A day’s suspense from arms; yet even now His troops prepare, in the dead midnight hour, With base surprise, to storm Timoleon’s camp. Eva. And doth he grant a false insidious truce, To turn the hour of peace to blood and horror? Eup. I know the monster well: when specious seeming Becalms his looks, the rankling heart within Teems with destruction. Mel. Now, Phocion, now, on thee our hope depends. Fly to Timoleon; I can grant a passport: Rouse him to vengeance; on the tyrant turn His own insidious arts, or all is lost. Phoc. Evander thou, and thou, my best Euphrasia, Both shall attend my flight. Mel. It were in vain ; Th' attempt would hazard all. Eup. Together here We will remain, safe in the cave of death; And wait our freedom from thy conqu'ring arm. Eva. Oh, would the gods roll back the stream of time, And give this arm the sinew that it boasted At Tauromenium, when its force resistless Mow’d down the ranks of war! I then might guide The battle's rage, and, ere Evander die, Add still another laurel to my brow. Eup. Enough of laurell'd victory your sword Hath reap'd in earlier days. Eva. And shall my sword, When the great cause of liberty invites, Remain inactive, unperforming quite Youth, second youth, rekindles in my veins: Tho' worn with age, this arm will know its office; Will show, that victory has not forgot Acquaintance with his hand.—And yet—O shame!

It will not be: the momentary blaze
Sinks, and expires: I have surviv'd it all ;
Surviv'd my reign, my people, and myself.
Eup. Fly, Phocion, fly; Melanthon will conduct
thee.
Mel. And when th'assault begins, my faithful co-
horts
Shall form their ranks around this sacred dome.
Phoc. And my poor captive friends, my brave com-
panions
Taken in battle, wilt thou guard their lives?
Mel. Trust to my care; no danger shall assail
them. -
Pho. By Heav'n, the glorious expectation swells
This panting bosom | Yes, Euphrasia, yes;
Awhile I leave you to the care of Heav'n.
Fell Dionysius tremble; ere the dawn
Timoleon thunders at your gates! the rage,
The pent-up rage, of twenty thousand Greeks,
Shall burst at once; and the tumultuous roar
Alarm th' astonish'd world.
Eva. Yet, ere thou go'st, young man,
Attend my words: Tho' guilt may oft provoke,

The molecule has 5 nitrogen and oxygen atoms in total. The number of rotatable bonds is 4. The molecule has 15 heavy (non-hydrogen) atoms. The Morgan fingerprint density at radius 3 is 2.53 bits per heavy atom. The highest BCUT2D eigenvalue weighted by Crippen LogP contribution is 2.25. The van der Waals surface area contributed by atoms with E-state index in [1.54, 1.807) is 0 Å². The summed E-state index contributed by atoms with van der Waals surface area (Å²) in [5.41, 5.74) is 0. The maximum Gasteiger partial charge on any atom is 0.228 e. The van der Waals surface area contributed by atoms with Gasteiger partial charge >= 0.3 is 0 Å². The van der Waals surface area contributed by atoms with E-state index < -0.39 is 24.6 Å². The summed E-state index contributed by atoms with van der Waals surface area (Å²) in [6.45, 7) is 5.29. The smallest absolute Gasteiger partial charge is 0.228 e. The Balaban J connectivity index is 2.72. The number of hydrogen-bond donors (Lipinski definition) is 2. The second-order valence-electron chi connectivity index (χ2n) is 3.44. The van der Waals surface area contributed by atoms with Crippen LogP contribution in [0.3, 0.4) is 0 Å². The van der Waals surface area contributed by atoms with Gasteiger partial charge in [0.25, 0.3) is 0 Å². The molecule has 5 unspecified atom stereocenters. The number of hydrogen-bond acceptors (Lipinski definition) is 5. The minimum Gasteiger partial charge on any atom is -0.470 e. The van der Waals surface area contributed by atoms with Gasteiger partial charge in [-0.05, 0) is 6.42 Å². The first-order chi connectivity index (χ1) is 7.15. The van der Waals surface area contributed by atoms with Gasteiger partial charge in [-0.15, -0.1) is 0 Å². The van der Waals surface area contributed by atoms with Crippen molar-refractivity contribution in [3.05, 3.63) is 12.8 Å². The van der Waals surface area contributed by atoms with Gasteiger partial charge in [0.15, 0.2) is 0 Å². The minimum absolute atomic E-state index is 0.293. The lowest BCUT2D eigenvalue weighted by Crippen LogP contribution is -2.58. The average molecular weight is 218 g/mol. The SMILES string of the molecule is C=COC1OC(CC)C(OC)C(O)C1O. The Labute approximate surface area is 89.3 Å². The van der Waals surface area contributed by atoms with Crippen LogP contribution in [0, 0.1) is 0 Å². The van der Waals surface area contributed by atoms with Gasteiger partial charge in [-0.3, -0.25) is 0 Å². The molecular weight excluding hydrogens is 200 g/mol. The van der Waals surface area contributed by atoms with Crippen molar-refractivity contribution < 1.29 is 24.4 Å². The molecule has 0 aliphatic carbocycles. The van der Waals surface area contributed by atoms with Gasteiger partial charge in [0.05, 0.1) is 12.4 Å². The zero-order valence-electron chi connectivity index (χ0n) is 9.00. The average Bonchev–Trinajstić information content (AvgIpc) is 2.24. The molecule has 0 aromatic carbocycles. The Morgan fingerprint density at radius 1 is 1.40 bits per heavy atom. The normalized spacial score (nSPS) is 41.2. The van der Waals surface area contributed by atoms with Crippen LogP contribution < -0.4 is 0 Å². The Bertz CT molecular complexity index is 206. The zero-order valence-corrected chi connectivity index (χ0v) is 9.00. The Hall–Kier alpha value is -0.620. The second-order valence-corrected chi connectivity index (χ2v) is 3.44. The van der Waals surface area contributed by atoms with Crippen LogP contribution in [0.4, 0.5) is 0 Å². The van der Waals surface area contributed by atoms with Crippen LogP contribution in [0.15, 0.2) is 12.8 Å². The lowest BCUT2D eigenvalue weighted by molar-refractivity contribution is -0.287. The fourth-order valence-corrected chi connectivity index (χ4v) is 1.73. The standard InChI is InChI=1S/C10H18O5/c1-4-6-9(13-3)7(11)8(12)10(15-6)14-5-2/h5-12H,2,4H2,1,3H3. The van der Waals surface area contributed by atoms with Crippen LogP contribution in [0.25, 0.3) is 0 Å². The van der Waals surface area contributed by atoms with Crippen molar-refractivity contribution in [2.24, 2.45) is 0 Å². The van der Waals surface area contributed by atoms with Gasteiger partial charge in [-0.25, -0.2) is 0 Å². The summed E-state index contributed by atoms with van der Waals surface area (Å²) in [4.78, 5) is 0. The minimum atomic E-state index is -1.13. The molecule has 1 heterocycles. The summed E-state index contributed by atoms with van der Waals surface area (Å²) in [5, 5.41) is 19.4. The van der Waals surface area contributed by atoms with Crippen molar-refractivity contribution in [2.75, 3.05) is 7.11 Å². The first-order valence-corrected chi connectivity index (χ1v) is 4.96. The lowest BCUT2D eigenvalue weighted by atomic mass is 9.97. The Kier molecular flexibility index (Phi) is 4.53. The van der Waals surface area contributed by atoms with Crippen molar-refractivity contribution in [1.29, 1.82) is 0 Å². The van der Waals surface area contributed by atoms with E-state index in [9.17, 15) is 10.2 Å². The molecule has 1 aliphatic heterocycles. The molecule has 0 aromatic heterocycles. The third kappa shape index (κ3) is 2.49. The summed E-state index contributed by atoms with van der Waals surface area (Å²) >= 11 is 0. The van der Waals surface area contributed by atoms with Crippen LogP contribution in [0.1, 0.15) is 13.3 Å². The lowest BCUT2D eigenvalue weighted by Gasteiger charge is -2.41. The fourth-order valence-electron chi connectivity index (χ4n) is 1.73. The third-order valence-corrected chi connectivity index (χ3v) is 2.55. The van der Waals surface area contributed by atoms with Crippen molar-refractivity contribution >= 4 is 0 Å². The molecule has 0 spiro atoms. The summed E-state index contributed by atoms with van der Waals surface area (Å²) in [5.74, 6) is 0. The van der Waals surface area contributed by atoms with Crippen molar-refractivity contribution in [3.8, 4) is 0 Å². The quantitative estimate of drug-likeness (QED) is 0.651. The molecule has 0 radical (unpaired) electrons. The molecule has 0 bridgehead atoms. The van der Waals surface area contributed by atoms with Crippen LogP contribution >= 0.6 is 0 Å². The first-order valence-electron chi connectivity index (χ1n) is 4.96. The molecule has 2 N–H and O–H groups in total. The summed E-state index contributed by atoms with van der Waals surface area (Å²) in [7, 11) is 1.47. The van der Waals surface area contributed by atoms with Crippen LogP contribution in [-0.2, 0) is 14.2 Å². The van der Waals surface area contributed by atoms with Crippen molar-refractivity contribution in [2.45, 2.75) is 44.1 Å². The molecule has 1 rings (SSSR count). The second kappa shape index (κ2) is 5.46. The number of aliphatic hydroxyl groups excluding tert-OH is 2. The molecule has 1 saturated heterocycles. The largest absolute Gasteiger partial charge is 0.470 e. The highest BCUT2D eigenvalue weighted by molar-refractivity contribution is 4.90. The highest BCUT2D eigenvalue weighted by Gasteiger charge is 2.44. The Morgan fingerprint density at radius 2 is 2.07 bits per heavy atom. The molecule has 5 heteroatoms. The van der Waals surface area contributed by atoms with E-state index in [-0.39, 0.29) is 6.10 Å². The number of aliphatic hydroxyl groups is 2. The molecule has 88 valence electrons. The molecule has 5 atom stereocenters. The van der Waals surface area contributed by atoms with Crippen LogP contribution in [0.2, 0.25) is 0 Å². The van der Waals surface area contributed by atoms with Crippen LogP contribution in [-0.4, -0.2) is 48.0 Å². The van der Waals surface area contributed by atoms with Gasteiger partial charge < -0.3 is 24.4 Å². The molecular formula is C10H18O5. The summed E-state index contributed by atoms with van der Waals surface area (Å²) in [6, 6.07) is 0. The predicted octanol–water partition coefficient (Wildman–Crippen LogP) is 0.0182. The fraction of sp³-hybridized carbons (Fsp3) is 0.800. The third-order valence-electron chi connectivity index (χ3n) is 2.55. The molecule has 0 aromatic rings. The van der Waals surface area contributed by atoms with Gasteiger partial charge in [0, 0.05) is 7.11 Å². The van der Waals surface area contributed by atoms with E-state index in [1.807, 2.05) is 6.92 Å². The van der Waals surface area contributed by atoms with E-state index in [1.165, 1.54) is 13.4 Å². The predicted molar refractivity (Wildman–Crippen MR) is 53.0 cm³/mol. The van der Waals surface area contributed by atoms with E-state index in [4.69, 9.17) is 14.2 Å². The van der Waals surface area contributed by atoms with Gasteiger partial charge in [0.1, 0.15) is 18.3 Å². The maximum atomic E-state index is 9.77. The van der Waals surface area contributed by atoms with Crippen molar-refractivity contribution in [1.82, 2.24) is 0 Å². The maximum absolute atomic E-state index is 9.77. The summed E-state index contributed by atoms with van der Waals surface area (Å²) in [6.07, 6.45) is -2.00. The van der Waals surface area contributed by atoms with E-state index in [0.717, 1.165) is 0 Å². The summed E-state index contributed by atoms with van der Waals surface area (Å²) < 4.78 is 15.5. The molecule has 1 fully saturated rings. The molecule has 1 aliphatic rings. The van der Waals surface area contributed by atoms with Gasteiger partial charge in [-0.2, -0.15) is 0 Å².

As now it does, just vengeance on its head,
In mercy punish it. The rage of slaughter
Can add no trophy to the victor's triumph;
Bid him not shed unnecessary blood.
Conquest is proud, inexorable, fierce;
It is humanity ennobles all!
So thinks Evander, and so tell Timoleon.
Phoc. Farewell;-the midnight hour shall give you
freedom.
[Erit, with MELANTIIoN and PHILotAs.
Eup. Ye guardian deities, watch all his ways.
Eva. Come, my Euphrasia, in this interval
Together we will seek the sacred altar,
And thank the God, whose presence fills the doom,
For all the wond’rous goodness lavish'd on us.
[Ereunt.

ACT THE FIFTH.

SCENE I.

JEnter DIONYSIUs and CALIPPUs.

Dio. Ere the day clos'd, while yet the busy eye

Might view their camp, their stations, and their guards,

Their preparations for approaching night;Didst thou then mark the motions of the Greeks?

Cal. From the watch-tower I saw them: all things

spoke

A foe secure, and discipline relax'd.

Dio. Their folly gives them to my sword. Are all My orders issued

Cal. All.

Dio. The troops retir'd
To gain recruited vigour from repose

Cal. The city round lies hush’d in sleep.

Dio. Anon
Let each brave officer, of chosen valour,
Forsake his couch, and with delib’rate spirit.
Meet at the citadel. An hour, at furthest,
Before the dawn, 'tis fix'd to storm their camp.
Haste, Calippus,
Fly to thy post, and bid Euphrasia enter.

[Exit CALIPPUS,

Evander dies this night:—Euphrasia too
Shall be dispos'd of. Curse on Phocion's fraud,
That from my power withdrew their infant boy.
In him the seed of future kings were crush'd,
And the whole hated line at once extinguish'd,